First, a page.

by Shawna-Kay Williams
Undoubtedly, it can be quite a task to simultaneously maintain a family and a burgeoning career. However, many women have actually been able to do so. You would probably call them “superwomen,” but they all worked hard at devising a workable plan to have it all.
So, just how have they managed a career, while attending to the husband or common-law spouse, the children and their daily household duties? A helper? Not quite.
According to Georgette, who is in her final year at university, it has not been easy studying, attending to her 1-year-old daughter and her spouse. However, she stated that she has been able to do so successfully by drawing a line between her academic pursuits and her family and by managing her time well.
“You have to manage your time wisely so that you do not neglect any of your responsibilities. You will also need persons around you that will share in the duties you have to fulfill,” she stated. Georgette also added that it is also critical to have a supportive partner to help you strike a balance.
“You also need a strong father who takes his responsibility for his child seriously and who understands when you need time to do your assignments or any other tasks,” she explained.
When feeling overwhelmed, Georgette admitted to unwinding with friends, taking a walk or visiting her mother who is always supportive.
“You can balance both (a family and a career) and there is nothing more fulfilling than having a child and a family that love you,” she affirmed.
Allison, a secondary English and literature teacher and a part-time master’s student, said she has been able to nurture her 4-year-old daughter and her husband of 4 years by managing her time well.
“Time management is key. I try as best as possible not to take home school work. I maximize my time to complete work when I'm away from my family, but as soon as I get home, it is just family time,” she disclosed.
Chevanese, who is also a wife and mother for just over a year, said it has not been easy balancing her career in pharmacology and a full time family life.
“Honestly it is hard and some days I am very tired, but I try to do as much as I can and sometimes some things get left out in the process. When it comes to the house, I've adopted a it-can-wait attitude. As long as my child and husband are fed, I am fine,” she stated.
Chevanese also added that her husband is very helpful with household tasks and is rather a mellow chap.
“He will do just about any household chore. He is also very laid-back and so we can order pizza for dinner and it's not a problem,” she explained. While Chevanese admitted that she believes a woman can have a family and a career, she stated that there are sacrifices that must be made.
“I work shorter hours so I can spend more time with my baby and that’s a sacrifice I choose to make,” she shared. Furthermore, she is advising women to accept necessary assistance and refrain from striving to be “superwoman.”
“Accept that you will need help at times and never feel like you have to be ‘superwoman’ and complete everything on your own. Don't let your career suffer because putting time into your career also means that your family will be cared for financially. Moreover, a career gives a feeling of accomplishment,” she posited.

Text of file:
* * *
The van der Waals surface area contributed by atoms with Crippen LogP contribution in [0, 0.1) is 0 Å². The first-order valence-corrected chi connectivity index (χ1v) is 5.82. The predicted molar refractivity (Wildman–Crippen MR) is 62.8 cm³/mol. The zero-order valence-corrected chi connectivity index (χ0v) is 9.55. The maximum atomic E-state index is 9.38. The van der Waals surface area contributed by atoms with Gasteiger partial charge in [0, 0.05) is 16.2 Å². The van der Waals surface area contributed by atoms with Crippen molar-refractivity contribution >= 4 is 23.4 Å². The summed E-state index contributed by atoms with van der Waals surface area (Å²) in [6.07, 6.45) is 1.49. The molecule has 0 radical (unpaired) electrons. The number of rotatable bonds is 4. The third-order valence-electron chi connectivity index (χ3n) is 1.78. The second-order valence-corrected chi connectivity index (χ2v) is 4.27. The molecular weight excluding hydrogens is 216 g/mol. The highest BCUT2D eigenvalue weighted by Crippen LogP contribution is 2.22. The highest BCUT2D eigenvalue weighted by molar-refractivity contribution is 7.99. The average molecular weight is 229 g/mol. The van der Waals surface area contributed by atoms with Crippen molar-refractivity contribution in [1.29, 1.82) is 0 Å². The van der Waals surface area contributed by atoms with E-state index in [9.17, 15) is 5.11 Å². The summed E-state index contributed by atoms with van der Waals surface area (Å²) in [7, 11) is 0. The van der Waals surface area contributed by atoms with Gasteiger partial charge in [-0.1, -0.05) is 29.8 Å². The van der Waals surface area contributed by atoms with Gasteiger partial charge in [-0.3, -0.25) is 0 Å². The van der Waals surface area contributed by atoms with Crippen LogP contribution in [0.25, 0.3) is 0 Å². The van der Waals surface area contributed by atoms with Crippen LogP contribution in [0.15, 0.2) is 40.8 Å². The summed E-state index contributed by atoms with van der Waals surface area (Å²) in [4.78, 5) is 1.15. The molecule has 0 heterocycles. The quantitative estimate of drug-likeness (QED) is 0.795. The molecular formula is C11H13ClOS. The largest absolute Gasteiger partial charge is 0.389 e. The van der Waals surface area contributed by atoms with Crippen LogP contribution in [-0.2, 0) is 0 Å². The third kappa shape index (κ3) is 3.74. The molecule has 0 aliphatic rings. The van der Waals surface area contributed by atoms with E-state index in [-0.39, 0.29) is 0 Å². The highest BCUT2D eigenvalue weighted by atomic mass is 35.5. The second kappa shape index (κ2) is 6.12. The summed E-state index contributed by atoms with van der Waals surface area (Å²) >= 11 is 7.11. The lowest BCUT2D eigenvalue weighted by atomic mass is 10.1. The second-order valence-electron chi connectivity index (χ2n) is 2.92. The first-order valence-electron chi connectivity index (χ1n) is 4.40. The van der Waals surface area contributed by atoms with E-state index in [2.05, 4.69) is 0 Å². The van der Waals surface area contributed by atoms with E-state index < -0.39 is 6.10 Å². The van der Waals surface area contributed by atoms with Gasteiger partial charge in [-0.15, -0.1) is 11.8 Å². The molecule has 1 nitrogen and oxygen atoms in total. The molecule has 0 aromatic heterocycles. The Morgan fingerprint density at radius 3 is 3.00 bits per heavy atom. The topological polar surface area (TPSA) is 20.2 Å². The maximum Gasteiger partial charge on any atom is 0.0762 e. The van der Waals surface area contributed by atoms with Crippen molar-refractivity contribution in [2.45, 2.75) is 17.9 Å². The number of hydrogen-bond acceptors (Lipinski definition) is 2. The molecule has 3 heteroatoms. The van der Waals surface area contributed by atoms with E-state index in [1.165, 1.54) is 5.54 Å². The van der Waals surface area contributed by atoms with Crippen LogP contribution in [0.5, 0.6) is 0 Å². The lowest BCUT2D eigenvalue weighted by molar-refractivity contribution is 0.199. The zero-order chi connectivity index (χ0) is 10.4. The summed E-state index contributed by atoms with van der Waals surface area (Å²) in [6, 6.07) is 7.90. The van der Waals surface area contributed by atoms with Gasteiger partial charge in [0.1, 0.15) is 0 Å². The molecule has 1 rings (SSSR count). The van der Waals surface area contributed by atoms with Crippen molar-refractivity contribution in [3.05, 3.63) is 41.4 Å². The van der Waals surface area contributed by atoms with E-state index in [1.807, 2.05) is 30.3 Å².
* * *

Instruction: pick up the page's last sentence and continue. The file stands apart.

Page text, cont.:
For Lisa, a married woman for 7 years and the mother of three children – two boys and a girl - it has not been smooth sailing balancing her career as a broadcast journalist, while taking care of her family.
“It is not an easy task. I love my family, and I like what I do so I have had to work around my circumstances,” she admitted.
Like the women we have mentioned, Lisa said that in order to create a balance and lead a rewarding life, she has to discipline herself and endeavour to manage her time well.
“Time management and planning ahead are very important. I involve the family as much as possible with chores. I also get the children to assist each other with homework and other school-related activities,” she stated.
In starting and maintaining a family, while pursuing your chosen career, you could consider doing the following:
1. Identify a strong support system
This means, identifying relatives and friends who could help you with getting work done. Who could babysit for you sometimes, while you study or complete a project at work? If you have maintained a good relationship with these persons and have been equally supportive, they are likely to render similar assistance upon your request.
2. Plan ahead
Dedicate some time on the weekend to plan the week’s undertakings. Ensure that your schedule is not extremely rigid and therefore becomes inflexible in the event of an unforeseen occurrence. Give yourself some amount of space for impromptu assignments at work or for situations that may arise at home. You could also have a weekly family meeting to help you create this plan. This way, everybody’s situation would be accounted for and every immediate family member would know and understand the order of things.
3. Share the workload
Allow your husband or spouse and the children to help with the house chores. This way, you do not have to overwhelm yourself with everything . Moreover, the children will grow to be responsible.
4. Check with your human resource department to work out a flexible schedule
If you are disciplined enough, you could actually work from home sometimes, instead of spending time travelling to and from work. That time could be spent getting the work done and clearing your schedule for family time afterwards.
5. Make time for yourself
It is important that while you work hard and attend to your family, you schedule some time to relax or hang out with a few of your friends. A girls’ night out at the end of each month is a great way to get you started. This will allow you to rejuvenate and better tackle other days as a working mom!